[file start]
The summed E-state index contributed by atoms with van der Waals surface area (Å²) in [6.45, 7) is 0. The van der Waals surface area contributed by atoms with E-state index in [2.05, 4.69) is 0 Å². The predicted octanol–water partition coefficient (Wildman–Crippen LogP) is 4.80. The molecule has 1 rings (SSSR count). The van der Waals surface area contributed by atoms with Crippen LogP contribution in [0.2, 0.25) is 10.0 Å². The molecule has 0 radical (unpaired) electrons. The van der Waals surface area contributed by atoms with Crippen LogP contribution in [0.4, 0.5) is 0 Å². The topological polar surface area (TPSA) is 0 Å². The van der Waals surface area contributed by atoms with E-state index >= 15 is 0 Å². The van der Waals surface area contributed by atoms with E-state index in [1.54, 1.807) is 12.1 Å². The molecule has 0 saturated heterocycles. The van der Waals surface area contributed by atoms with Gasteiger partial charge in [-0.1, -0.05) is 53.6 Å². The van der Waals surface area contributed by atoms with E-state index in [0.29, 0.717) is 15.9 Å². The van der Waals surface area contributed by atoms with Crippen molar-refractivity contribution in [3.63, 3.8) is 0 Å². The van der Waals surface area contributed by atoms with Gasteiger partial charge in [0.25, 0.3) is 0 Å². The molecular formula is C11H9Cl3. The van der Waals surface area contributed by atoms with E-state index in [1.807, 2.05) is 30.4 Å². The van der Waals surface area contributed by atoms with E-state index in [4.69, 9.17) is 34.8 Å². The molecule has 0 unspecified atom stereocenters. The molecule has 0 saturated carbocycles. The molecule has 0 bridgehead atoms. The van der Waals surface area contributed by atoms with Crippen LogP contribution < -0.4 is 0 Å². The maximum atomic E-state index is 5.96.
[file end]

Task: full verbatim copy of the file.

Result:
The summed E-state index contributed by atoms with van der Waals surface area (Å²) in [6.45, 7) is 0. The van der Waals surface area contributed by atoms with E-state index in [2.05, 4.69) is 0 Å². The predicted octanol–water partition coefficient (Wildman–Crippen LogP) is 4.80. The molecule has 1 rings (SSSR count). The van der Waals surface area contributed by atoms with Crippen LogP contribution in [0.2, 0.25) is 10.0 Å². The molecule has 0 radical (unpaired) electrons. The van der Waals surface area contributed by atoms with Crippen LogP contribution in [0.4, 0.5) is 0 Å². The topological polar surface area (TPSA) is 0 Å². The van der Waals surface area contributed by atoms with E-state index >= 15 is 0 Å². The van der Waals surface area contributed by atoms with E-state index in [1.54, 1.807) is 12.1 Å². The molecule has 0 saturated heterocycles. The van der Waals surface area contributed by atoms with Gasteiger partial charge in [-0.1, -0.05) is 53.6 Å². The van der Waals surface area contributed by atoms with E-state index in [0.29, 0.717) is 15.9 Å². The van der Waals surface area contributed by atoms with Crippen molar-refractivity contribution in [3.63, 3.8) is 0 Å². The van der Waals surface area contributed by atoms with Gasteiger partial charge in [0.25, 0.3) is 0 Å². The molecular formula is C11H9Cl3. The van der Waals surface area contributed by atoms with E-state index in [1.807, 2.05) is 30.4 Å². The van der Waals surface area contributed by atoms with E-state index in [4.69, 9.17) is 34.8 Å². The molecule has 0 unspecified atom stereocenters. The molecule has 0 saturated carbocycles. The molecule has 0 bridgehead atoms. The van der Waals surface area contributed by atoms with Crippen LogP contribution < -0.4 is 0 Å². The maximum atomic E-state index is 5.96.